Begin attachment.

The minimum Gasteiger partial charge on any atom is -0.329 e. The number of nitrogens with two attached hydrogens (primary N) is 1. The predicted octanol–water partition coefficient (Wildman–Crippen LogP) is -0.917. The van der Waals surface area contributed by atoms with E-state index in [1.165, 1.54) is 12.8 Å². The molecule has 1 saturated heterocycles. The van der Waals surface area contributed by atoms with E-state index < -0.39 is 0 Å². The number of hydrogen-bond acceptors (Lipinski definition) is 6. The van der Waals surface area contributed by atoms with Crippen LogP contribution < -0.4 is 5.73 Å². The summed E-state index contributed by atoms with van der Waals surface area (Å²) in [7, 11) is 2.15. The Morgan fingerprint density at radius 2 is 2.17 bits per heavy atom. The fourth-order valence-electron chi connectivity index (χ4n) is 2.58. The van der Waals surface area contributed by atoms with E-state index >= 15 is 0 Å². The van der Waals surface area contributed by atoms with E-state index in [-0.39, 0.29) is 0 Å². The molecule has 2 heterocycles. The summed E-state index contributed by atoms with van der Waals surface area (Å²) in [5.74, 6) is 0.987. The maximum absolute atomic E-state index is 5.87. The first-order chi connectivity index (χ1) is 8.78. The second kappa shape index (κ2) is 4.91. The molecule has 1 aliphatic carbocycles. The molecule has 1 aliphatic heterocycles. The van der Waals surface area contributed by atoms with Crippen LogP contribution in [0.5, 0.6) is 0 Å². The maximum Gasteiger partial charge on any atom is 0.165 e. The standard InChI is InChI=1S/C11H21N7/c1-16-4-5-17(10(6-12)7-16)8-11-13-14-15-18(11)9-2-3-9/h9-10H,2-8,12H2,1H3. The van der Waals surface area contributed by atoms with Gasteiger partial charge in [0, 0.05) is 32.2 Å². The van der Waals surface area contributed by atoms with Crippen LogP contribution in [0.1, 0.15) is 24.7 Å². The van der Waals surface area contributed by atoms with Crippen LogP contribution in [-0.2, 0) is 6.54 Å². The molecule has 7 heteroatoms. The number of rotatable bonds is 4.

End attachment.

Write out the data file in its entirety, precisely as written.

The minimum Gasteiger partial charge on any atom is -0.329 e. The number of nitrogens with two attached hydrogens (primary N) is 1. The predicted octanol–water partition coefficient (Wildman–Crippen LogP) is -0.917. The van der Waals surface area contributed by atoms with E-state index in [1.165, 1.54) is 12.8 Å². The molecule has 1 saturated heterocycles. The van der Waals surface area contributed by atoms with E-state index < -0.39 is 0 Å². The number of hydrogen-bond acceptors (Lipinski definition) is 6. The van der Waals surface area contributed by atoms with Crippen LogP contribution < -0.4 is 5.73 Å². The summed E-state index contributed by atoms with van der Waals surface area (Å²) in [7, 11) is 2.15. The Morgan fingerprint density at radius 2 is 2.17 bits per heavy atom. The fourth-order valence-electron chi connectivity index (χ4n) is 2.58. The van der Waals surface area contributed by atoms with E-state index >= 15 is 0 Å². The van der Waals surface area contributed by atoms with E-state index in [-0.39, 0.29) is 0 Å². The molecule has 2 heterocycles. The summed E-state index contributed by atoms with van der Waals surface area (Å²) in [5.74, 6) is 0.987. The maximum absolute atomic E-state index is 5.87. The first-order chi connectivity index (χ1) is 8.78. The second kappa shape index (κ2) is 4.91. The molecule has 1 aliphatic carbocycles. The molecule has 1 aliphatic heterocycles. The van der Waals surface area contributed by atoms with Crippen LogP contribution in [0.5, 0.6) is 0 Å². The maximum Gasteiger partial charge on any atom is 0.165 e. The standard InChI is InChI=1S/C11H21N7/c1-16-4-5-17(10(6-12)7-16)8-11-13-14-15-18(11)9-2-3-9/h9-10H,2-8,12H2,1H3. The van der Waals surface area contributed by atoms with Gasteiger partial charge in [0, 0.05) is 32.2 Å². The van der Waals surface area contributed by atoms with Crippen LogP contribution in [0.1, 0.15) is 24.7 Å². The van der Waals surface area contributed by atoms with Crippen LogP contribution in [-0.2, 0) is 6.54 Å². The molecule has 7 heteroatoms. The number of rotatable bonds is 4.